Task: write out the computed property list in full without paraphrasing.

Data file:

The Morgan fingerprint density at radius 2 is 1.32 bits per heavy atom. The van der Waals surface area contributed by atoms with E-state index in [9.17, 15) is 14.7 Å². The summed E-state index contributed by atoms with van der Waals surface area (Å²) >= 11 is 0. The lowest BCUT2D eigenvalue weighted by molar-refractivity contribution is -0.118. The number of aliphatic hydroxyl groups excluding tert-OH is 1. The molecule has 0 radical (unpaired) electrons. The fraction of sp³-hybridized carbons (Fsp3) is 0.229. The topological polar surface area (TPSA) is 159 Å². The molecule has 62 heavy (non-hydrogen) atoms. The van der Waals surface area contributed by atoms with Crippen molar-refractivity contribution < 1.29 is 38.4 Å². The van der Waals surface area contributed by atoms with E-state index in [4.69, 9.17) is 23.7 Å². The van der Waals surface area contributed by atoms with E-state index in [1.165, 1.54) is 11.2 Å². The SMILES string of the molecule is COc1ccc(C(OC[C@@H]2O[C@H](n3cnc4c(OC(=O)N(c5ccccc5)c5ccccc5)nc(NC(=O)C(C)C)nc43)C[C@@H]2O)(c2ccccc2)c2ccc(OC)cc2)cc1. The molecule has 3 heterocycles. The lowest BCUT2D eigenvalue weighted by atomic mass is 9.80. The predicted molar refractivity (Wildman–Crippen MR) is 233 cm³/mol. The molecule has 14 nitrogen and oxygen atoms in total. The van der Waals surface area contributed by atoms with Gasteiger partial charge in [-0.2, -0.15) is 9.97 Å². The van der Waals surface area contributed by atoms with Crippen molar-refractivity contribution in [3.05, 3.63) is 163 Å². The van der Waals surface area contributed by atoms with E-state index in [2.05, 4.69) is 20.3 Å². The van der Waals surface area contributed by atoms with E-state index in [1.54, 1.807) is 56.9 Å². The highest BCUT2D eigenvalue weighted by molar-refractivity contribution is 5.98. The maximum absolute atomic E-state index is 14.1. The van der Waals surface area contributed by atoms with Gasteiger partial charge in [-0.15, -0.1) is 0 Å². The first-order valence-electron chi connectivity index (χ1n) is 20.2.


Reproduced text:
The Morgan fingerprint density at radius 2 is 1.32 bits per heavy atom. The van der Waals surface area contributed by atoms with E-state index in [9.17, 15) is 14.7 Å². The summed E-state index contributed by atoms with van der Waals surface area (Å²) >= 11 is 0. The lowest BCUT2D eigenvalue weighted by molar-refractivity contribution is -0.118. The number of aliphatic hydroxyl groups excluding tert-OH is 1. The molecule has 0 radical (unpaired) electrons. The fraction of sp³-hybridized carbons (Fsp3) is 0.229. The topological polar surface area (TPSA) is 159 Å². The molecule has 62 heavy (non-hydrogen) atoms. The van der Waals surface area contributed by atoms with Crippen molar-refractivity contribution < 1.29 is 38.4 Å². The van der Waals surface area contributed by atoms with E-state index in [4.69, 9.17) is 23.7 Å². The van der Waals surface area contributed by atoms with E-state index in [1.165, 1.54) is 11.2 Å². The SMILES string of the molecule is COc1ccc(C(OC[C@@H]2O[C@H](n3cnc4c(OC(=O)N(c5ccccc5)c5ccccc5)nc(NC(=O)C(C)C)nc43)C[C@@H]2O)(c2ccccc2)c2ccc(OC)cc2)cc1. The molecule has 3 heterocycles. The lowest BCUT2D eigenvalue weighted by atomic mass is 9.80. The predicted molar refractivity (Wildman–Crippen MR) is 233 cm³/mol. The molecule has 14 nitrogen and oxygen atoms in total. The van der Waals surface area contributed by atoms with Gasteiger partial charge in [-0.2, -0.15) is 9.97 Å². The van der Waals surface area contributed by atoms with Crippen molar-refractivity contribution in [3.05, 3.63) is 163 Å². The van der Waals surface area contributed by atoms with E-state index in [2.05, 4.69) is 20.3 Å². The van der Waals surface area contributed by atoms with E-state index in [1.54, 1.807) is 56.9 Å². The highest BCUT2D eigenvalue weighted by molar-refractivity contribution is 5.98. The maximum absolute atomic E-state index is 14.1. The van der Waals surface area contributed by atoms with Gasteiger partial charge in [-0.15, -0.1) is 0 Å². The first-order valence-electron chi connectivity index (χ1n) is 20.2.